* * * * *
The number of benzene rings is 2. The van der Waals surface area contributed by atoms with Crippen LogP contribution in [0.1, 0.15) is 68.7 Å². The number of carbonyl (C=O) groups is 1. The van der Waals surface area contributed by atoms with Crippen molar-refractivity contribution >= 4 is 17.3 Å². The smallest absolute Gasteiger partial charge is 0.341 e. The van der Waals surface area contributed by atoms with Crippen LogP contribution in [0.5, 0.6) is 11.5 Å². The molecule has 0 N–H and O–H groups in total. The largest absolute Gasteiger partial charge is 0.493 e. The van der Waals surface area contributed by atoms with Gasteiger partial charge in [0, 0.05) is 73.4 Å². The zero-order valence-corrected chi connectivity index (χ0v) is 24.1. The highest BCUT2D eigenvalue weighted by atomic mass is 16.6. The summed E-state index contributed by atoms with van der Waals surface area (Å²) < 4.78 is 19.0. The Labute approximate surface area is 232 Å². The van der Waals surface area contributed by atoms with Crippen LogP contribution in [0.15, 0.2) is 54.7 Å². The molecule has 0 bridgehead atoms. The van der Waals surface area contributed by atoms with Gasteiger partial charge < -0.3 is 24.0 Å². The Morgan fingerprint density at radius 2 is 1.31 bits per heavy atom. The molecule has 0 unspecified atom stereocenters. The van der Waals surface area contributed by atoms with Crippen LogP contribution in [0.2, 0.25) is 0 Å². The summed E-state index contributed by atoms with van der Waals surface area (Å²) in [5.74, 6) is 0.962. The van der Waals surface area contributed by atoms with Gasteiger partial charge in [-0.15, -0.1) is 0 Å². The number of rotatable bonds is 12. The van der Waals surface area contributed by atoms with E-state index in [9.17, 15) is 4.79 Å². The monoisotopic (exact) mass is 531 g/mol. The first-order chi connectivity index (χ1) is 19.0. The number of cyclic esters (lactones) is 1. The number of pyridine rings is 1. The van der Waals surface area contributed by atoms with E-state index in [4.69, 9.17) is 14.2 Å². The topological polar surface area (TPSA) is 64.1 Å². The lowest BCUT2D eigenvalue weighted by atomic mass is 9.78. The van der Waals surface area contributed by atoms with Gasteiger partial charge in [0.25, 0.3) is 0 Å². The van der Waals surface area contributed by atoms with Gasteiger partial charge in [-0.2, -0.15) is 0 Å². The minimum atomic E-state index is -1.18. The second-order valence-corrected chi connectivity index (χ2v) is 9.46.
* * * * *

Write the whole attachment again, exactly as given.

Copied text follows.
The number of benzene rings is 2. The van der Waals surface area contributed by atoms with Crippen LogP contribution in [0.1, 0.15) is 68.7 Å². The number of carbonyl (C=O) groups is 1. The van der Waals surface area contributed by atoms with Crippen molar-refractivity contribution >= 4 is 17.3 Å². The smallest absolute Gasteiger partial charge is 0.341 e. The van der Waals surface area contributed by atoms with Crippen LogP contribution in [0.5, 0.6) is 11.5 Å². The molecule has 0 N–H and O–H groups in total. The largest absolute Gasteiger partial charge is 0.493 e. The van der Waals surface area contributed by atoms with Gasteiger partial charge in [0, 0.05) is 73.4 Å². The zero-order valence-corrected chi connectivity index (χ0v) is 24.1. The highest BCUT2D eigenvalue weighted by atomic mass is 16.6. The summed E-state index contributed by atoms with van der Waals surface area (Å²) < 4.78 is 19.0. The Labute approximate surface area is 232 Å². The van der Waals surface area contributed by atoms with Crippen LogP contribution in [0.15, 0.2) is 54.7 Å². The molecule has 0 bridgehead atoms. The van der Waals surface area contributed by atoms with Gasteiger partial charge < -0.3 is 24.0 Å². The Morgan fingerprint density at radius 2 is 1.31 bits per heavy atom. The molecule has 0 unspecified atom stereocenters. The van der Waals surface area contributed by atoms with Crippen LogP contribution in [0.2, 0.25) is 0 Å². The summed E-state index contributed by atoms with van der Waals surface area (Å²) in [5.74, 6) is 0.962. The van der Waals surface area contributed by atoms with Gasteiger partial charge in [-0.15, -0.1) is 0 Å². The number of rotatable bonds is 12. The van der Waals surface area contributed by atoms with E-state index in [9.17, 15) is 4.79 Å². The monoisotopic (exact) mass is 531 g/mol. The first-order chi connectivity index (χ1) is 19.0. The number of cyclic esters (lactones) is 1. The number of pyridine rings is 1. The van der Waals surface area contributed by atoms with E-state index in [4.69, 9.17) is 14.2 Å². The topological polar surface area (TPSA) is 64.1 Å². The lowest BCUT2D eigenvalue weighted by atomic mass is 9.78. The van der Waals surface area contributed by atoms with Gasteiger partial charge in [0.25, 0.3) is 0 Å². The van der Waals surface area contributed by atoms with Gasteiger partial charge in [-0.2, -0.15) is 0 Å². The minimum atomic E-state index is -1.18. The second-order valence-corrected chi connectivity index (χ2v) is 9.46.